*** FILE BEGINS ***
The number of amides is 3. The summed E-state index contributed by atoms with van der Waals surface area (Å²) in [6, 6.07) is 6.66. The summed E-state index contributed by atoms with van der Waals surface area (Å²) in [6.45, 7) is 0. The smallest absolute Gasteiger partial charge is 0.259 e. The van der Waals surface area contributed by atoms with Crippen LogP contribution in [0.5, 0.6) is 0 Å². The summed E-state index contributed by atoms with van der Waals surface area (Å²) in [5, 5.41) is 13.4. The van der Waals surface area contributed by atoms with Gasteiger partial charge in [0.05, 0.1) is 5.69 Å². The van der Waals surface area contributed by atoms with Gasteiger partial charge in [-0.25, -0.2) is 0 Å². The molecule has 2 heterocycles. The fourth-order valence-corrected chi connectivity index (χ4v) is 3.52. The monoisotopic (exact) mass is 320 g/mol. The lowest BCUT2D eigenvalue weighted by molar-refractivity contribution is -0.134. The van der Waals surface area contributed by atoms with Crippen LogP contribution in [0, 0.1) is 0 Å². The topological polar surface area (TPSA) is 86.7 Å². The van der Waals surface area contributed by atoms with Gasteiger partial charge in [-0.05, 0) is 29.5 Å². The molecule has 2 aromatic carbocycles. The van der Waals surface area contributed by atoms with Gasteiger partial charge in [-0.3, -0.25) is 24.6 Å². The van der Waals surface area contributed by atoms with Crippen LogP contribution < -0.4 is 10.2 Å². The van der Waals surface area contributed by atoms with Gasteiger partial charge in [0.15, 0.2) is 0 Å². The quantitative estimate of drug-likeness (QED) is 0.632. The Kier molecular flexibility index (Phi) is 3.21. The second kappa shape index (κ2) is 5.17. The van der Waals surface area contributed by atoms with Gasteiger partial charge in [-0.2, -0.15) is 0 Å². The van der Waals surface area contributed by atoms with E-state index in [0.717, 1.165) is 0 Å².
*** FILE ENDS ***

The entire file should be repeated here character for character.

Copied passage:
The number of amides is 3. The summed E-state index contributed by atoms with van der Waals surface area (Å²) in [6, 6.07) is 6.66. The summed E-state index contributed by atoms with van der Waals surface area (Å²) in [6.45, 7) is 0. The smallest absolute Gasteiger partial charge is 0.259 e. The van der Waals surface area contributed by atoms with Crippen LogP contribution in [0.5, 0.6) is 0 Å². The summed E-state index contributed by atoms with van der Waals surface area (Å²) in [5, 5.41) is 13.4. The van der Waals surface area contributed by atoms with Gasteiger partial charge in [0.05, 0.1) is 5.69 Å². The van der Waals surface area contributed by atoms with Gasteiger partial charge in [-0.25, -0.2) is 0 Å². The molecule has 2 heterocycles. The fourth-order valence-corrected chi connectivity index (χ4v) is 3.52. The monoisotopic (exact) mass is 320 g/mol. The lowest BCUT2D eigenvalue weighted by molar-refractivity contribution is -0.134. The van der Waals surface area contributed by atoms with Crippen LogP contribution in [0, 0.1) is 0 Å². The topological polar surface area (TPSA) is 86.7 Å². The van der Waals surface area contributed by atoms with Gasteiger partial charge in [-0.05, 0) is 29.5 Å². The molecule has 2 aromatic carbocycles. The van der Waals surface area contributed by atoms with Gasteiger partial charge in [-0.3, -0.25) is 24.6 Å². The van der Waals surface area contributed by atoms with Crippen LogP contribution < -0.4 is 10.2 Å². The van der Waals surface area contributed by atoms with Gasteiger partial charge in [0.15, 0.2) is 0 Å². The quantitative estimate of drug-likeness (QED) is 0.632. The Kier molecular flexibility index (Phi) is 3.21. The second kappa shape index (κ2) is 5.17. The van der Waals surface area contributed by atoms with Gasteiger partial charge in [-0.2, -0.15) is 0 Å². The van der Waals surface area contributed by atoms with E-state index in [0.717, 1.165) is 0 Å².